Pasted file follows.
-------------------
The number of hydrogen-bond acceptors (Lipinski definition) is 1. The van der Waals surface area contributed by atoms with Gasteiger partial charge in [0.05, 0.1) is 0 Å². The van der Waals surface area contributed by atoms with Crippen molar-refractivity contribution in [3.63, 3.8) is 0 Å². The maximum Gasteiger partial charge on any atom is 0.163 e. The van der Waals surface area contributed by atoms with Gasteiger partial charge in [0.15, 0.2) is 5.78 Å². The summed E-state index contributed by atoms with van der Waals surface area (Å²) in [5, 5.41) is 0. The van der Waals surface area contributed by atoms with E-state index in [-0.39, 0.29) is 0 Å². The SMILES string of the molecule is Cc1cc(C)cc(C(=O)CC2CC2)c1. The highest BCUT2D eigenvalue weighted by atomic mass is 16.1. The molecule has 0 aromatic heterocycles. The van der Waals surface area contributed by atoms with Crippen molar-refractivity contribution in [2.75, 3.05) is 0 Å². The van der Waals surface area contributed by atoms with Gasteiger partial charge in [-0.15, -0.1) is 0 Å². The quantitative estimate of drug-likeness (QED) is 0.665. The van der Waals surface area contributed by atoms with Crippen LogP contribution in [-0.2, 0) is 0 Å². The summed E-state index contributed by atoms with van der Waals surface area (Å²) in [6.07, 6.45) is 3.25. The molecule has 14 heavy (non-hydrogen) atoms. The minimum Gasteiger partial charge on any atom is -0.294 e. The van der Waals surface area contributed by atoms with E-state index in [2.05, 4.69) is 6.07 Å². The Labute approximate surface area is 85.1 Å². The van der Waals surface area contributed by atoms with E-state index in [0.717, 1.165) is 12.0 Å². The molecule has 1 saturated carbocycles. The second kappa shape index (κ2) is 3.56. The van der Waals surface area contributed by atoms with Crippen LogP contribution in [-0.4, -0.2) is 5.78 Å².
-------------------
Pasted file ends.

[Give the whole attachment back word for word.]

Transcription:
The number of hydrogen-bond acceptors (Lipinski definition) is 1. The van der Waals surface area contributed by atoms with Gasteiger partial charge in [0.05, 0.1) is 0 Å². The van der Waals surface area contributed by atoms with Crippen molar-refractivity contribution in [3.63, 3.8) is 0 Å². The maximum Gasteiger partial charge on any atom is 0.163 e. The van der Waals surface area contributed by atoms with Gasteiger partial charge in [0.15, 0.2) is 5.78 Å². The summed E-state index contributed by atoms with van der Waals surface area (Å²) in [5, 5.41) is 0. The van der Waals surface area contributed by atoms with E-state index in [-0.39, 0.29) is 0 Å². The SMILES string of the molecule is Cc1cc(C)cc(C(=O)CC2CC2)c1. The highest BCUT2D eigenvalue weighted by atomic mass is 16.1. The molecule has 0 aromatic heterocycles. The van der Waals surface area contributed by atoms with Crippen molar-refractivity contribution in [2.75, 3.05) is 0 Å². The van der Waals surface area contributed by atoms with Gasteiger partial charge in [-0.15, -0.1) is 0 Å². The quantitative estimate of drug-likeness (QED) is 0.665. The van der Waals surface area contributed by atoms with Crippen LogP contribution in [-0.2, 0) is 0 Å². The summed E-state index contributed by atoms with van der Waals surface area (Å²) in [6.07, 6.45) is 3.25. The molecule has 14 heavy (non-hydrogen) atoms. The minimum Gasteiger partial charge on any atom is -0.294 e. The van der Waals surface area contributed by atoms with E-state index in [2.05, 4.69) is 6.07 Å². The Labute approximate surface area is 85.1 Å². The van der Waals surface area contributed by atoms with E-state index in [0.717, 1.165) is 12.0 Å². The molecule has 1 saturated carbocycles. The second kappa shape index (κ2) is 3.56. The van der Waals surface area contributed by atoms with Crippen LogP contribution in [-0.4, -0.2) is 5.78 Å².